Since Sept. 28 Hamam and her colleagues have been working hard to help their community cope with the effects of the latest violence. “Some actually say they want to be martyrs,” she said, “while others are afraid.”
One boy, who took his religious brothers as role models, told Hamam, “I love al-Aqsa mosque…I want to be a martyr like my brother.”
Another boy went to throw stones even though he was afraid. When Hamam asked him why he went, he explained that he was picking olives with his family when the other boys asked him to come throw stones. At first he told them no, but when they started calling him a coward he felt obliged to participate.
Whether or not they participate in the clashes, the children are under a great deal of stress. The physically dangerous environment has created an atmosphere of fear. Homes and schools, places that should usually be “safe havens” for children, have been shelled. And children must sometimes pass through conflict zones on a daily basis.
“All our children are affected by the violence, either directly or indirectly,” said Hamam. “They throw stones or they see others hurt. Children have vivid imaginations. They see these brutal images of violence, and even close-ups of the dead boys during the funerals on TV, and it scares them.”
The most horrifying televised moment for many was the shooting of Mohammad al-Durra as his father tried to protect him during a clash in Gaza. The children identify with the boy, and some have become afraid to go out of the house.
One of the most striking examples of the wide-reaching impact of the Durra shooting is the large number of children who recreate the televised scene while playing.
According to Hamam, such playacting may be one symptom of Post Traumatic Stress Disorder (PTSD). Children react to trauma differently, and can exhibit a wide range of symptoms. Besides playacting scenes over and over, they might regress to earlier behaviors, become more withdrawn or aggressive, develop headaches, stomach pains, sleep or eating disorders.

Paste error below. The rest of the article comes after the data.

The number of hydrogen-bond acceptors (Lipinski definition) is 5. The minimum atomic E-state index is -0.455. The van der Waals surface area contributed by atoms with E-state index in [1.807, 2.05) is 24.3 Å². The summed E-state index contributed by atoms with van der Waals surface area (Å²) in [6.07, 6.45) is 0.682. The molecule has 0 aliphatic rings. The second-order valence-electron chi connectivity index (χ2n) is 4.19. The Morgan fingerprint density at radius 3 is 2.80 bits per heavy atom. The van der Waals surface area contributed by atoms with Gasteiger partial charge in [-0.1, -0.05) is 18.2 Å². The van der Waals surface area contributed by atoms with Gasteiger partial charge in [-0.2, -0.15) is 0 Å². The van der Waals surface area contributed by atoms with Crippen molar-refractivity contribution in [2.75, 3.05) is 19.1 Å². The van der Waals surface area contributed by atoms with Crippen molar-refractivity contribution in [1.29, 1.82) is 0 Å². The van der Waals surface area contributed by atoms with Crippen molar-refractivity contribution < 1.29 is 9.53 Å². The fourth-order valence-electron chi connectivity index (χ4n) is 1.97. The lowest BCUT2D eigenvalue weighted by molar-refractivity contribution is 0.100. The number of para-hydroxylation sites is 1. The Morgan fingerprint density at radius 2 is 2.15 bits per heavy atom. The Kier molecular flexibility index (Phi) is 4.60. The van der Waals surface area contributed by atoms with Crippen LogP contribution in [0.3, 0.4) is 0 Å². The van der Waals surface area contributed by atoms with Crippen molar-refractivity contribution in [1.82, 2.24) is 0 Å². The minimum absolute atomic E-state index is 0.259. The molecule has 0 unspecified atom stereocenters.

“We’ve held public meetings for parents about the psychological problems their children may have,” said Hamam.
Crisis teams also conduct workshops on PTSD for educators, focused on identifying the problem and working with affected children.
The center receives about five calls a day on their special help-line from concerned parents. Often callers ask team members to visit their homes. “It’s difficult for families to bring their children here,” Hamam explained. “In our society there remains a certain stigma about coming to a mental health center.”
Currently the center treats roughly 100 new cases per month. In addition, specialized crisis teams have been visiting hospitals and the families of those killed or wounded to try to avert PTSD with early intervention.
Team members encourage the children to talk about their feelings. One 9-year-old boy Hamam visited in the hospital had followed his older brother to a demonstration without the brother’s permission. The young boy got shot in the leg. When his older brother saw him, he ran to help and was shot just below the heart. The younger boy had great feelings of guilt because, while he was in the orthopedic ward, his brother was in critical condition in intensive care.
Each child’s circumstances differ, and Hamam must work to get the children to speak about their feelings. Sometimes she relies on play therapy, art therapy or other activities to draw the children out.
Hamam realizes that it is not always easy for the them to confront their fears. “One brother of Mohammad al-Durra would not talk to us,” she said. “He kept saying his brother was not dead.”
Mohammad’s 6-year-old sister, Noura, is afraid to play in the street. She thinks that murderous ghosts are following her. Hamam asked Noura what she would like to write in a letter to her brother. The little girl’s letter began, “Mohammad, we miss you. We used to go to school together and you always protected us…”
JoMarie Fecci is a photojournalist based in the New York City metropolitan area.